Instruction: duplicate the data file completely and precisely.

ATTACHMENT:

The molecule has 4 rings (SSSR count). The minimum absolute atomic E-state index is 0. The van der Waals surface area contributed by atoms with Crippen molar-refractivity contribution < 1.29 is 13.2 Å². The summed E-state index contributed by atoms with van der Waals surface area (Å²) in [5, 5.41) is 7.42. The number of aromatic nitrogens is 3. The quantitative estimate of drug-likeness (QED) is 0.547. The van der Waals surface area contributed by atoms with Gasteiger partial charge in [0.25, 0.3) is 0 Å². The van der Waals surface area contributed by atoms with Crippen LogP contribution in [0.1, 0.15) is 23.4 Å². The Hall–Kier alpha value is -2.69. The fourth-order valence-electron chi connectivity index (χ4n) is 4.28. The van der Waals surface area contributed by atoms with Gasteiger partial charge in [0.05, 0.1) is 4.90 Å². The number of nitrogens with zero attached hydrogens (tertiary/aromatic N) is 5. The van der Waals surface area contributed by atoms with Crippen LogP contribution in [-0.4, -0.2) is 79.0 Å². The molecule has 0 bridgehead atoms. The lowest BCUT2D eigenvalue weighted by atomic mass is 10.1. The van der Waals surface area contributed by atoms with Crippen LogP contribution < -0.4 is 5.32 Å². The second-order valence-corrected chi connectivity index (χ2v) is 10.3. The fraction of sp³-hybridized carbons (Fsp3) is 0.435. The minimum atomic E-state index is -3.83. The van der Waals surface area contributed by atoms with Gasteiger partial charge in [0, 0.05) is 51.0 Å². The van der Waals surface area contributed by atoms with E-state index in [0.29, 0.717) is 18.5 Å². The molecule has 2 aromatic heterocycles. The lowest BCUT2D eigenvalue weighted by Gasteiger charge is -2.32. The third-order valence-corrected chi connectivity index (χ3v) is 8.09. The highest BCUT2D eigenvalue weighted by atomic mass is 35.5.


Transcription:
The molecule has 4 rings (SSSR count). The minimum absolute atomic E-state index is 0. The van der Waals surface area contributed by atoms with Crippen molar-refractivity contribution < 1.29 is 13.2 Å². The summed E-state index contributed by atoms with van der Waals surface area (Å²) in [5, 5.41) is 7.42. The number of aromatic nitrogens is 3. The quantitative estimate of drug-likeness (QED) is 0.547. The van der Waals surface area contributed by atoms with Gasteiger partial charge in [0.25, 0.3) is 0 Å². The van der Waals surface area contributed by atoms with Crippen LogP contribution in [0.1, 0.15) is 23.4 Å². The Hall–Kier alpha value is -2.69. The fourth-order valence-electron chi connectivity index (χ4n) is 4.28. The van der Waals surface area contributed by atoms with Gasteiger partial charge in [0.05, 0.1) is 4.90 Å². The number of nitrogens with zero attached hydrogens (tertiary/aromatic N) is 5. The van der Waals surface area contributed by atoms with Crippen LogP contribution in [-0.4, -0.2) is 79.0 Å². The molecule has 0 bridgehead atoms. The lowest BCUT2D eigenvalue weighted by atomic mass is 10.1. The van der Waals surface area contributed by atoms with Crippen LogP contribution < -0.4 is 5.32 Å². The second-order valence-corrected chi connectivity index (χ2v) is 10.3. The fraction of sp³-hybridized carbons (Fsp3) is 0.435. The minimum atomic E-state index is -3.83. The van der Waals surface area contributed by atoms with Gasteiger partial charge in [0, 0.05) is 51.0 Å². The van der Waals surface area contributed by atoms with E-state index in [0.29, 0.717) is 18.5 Å². The molecule has 2 aromatic heterocycles. The lowest BCUT2D eigenvalue weighted by Gasteiger charge is -2.32. The third-order valence-corrected chi connectivity index (χ3v) is 8.09. The highest BCUT2D eigenvalue weighted by atomic mass is 35.5.